From the legal point of view, while my mentors used to say that you could start by reading the summary and the claims and looking at the figures to analyze a patent, in today’s patents and patent applications that statement would not be accurate. The background section of today’s patent application typically does not include the references to other patents and publications, which were found in the patents and patent applications of 10 – 15 years ago.

In today’s patent applications, the references to patents and publications are found in the information disclosure statement (a required list of all the patents, patent applications and publications that may be relevant to the examination of the patent application). This change was brought about by the perceived practices in patent examination and also ensures that those references have been considered by the Patent Office during examination.  Therefore, you can obtain the same information as to what was included in the background by reading the background together with the information disclosure statement in a patent application or by reading the background and the references cited by the applicant in a patent.

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The “Words Of Degree” Trilogy and More

by Orlando Lopez

The week of April 2nd brought three cases related to “words of degree” in the claims – one of those providing some insight also into obviousness, one case relating to when a claim of incorrect inventorship is a proper cause of action in the courts and one case relating to declaratory judgment.

The “words of degree” trilogy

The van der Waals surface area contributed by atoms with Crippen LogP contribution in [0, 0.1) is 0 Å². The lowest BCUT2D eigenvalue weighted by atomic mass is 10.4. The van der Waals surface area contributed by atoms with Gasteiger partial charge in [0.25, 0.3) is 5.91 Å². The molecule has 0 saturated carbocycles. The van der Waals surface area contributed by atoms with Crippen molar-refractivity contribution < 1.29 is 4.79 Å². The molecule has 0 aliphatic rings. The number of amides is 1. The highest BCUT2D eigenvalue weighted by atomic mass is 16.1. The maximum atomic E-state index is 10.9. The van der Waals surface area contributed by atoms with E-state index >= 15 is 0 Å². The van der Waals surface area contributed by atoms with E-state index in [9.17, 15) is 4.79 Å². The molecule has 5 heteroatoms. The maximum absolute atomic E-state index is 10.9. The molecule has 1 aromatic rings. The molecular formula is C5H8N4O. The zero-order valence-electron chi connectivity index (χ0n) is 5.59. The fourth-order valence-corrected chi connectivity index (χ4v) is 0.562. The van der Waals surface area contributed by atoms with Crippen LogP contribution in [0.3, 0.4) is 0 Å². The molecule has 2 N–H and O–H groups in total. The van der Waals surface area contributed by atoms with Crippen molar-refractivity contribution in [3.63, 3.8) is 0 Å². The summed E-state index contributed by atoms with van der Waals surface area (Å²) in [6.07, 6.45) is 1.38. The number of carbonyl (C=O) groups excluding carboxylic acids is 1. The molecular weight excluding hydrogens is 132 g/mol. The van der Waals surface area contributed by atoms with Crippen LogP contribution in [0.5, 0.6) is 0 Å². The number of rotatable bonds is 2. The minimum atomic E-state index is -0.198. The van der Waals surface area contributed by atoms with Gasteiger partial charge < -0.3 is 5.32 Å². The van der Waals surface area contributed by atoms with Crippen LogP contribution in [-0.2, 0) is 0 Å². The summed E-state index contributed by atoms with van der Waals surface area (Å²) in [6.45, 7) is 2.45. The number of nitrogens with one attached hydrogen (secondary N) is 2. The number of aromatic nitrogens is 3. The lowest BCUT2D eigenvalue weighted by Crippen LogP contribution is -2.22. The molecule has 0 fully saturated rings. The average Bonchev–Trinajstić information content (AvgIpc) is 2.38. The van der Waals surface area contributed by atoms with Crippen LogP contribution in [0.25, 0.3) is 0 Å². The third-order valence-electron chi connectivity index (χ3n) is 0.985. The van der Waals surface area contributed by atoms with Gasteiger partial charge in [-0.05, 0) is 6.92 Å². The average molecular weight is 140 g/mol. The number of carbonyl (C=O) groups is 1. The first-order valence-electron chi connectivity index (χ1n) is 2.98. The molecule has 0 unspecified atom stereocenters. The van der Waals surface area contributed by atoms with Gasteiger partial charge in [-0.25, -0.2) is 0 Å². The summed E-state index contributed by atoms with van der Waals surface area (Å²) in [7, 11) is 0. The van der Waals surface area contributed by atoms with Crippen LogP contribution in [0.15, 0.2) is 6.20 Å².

While the three cases in the “words of degree” trilogy relate to very different technologies, the CAFC opinions have a great degree of commonality. Enzo Biochem et al.v. Applera et al. relates to patents for “labels” attached to DNA or RNA strands which allow detection of a “target” strand.  Power-One v. Artesyn Technologies relates to a patent, assigned to Power-One, for a power supply systems with multiple regulators.  Completing the trilogy, Hearing Components v. Shure relates to two patents directed to hearing aid ear pieces having a number of features including earphones with two different designs, straight and barbed nozzles.  Terms such as “substantially,” “about,” “near,” “adapted to” are referred to, in claim language, as “words of degree.” A common thread in all of the three decisions is the statement by the Court that even though reference to a precise numerical treatment is not given, if a person skilled in the art, when taking the term in the context of the specification, would understand the meaning of the term, the claim is not indefinite. This trilogy of opinions of this week that relate to “words of degree” provides some guidance, both in patent prosecution and patent litigation, as to how to indicate from the specification that the scope of the claim can be determined.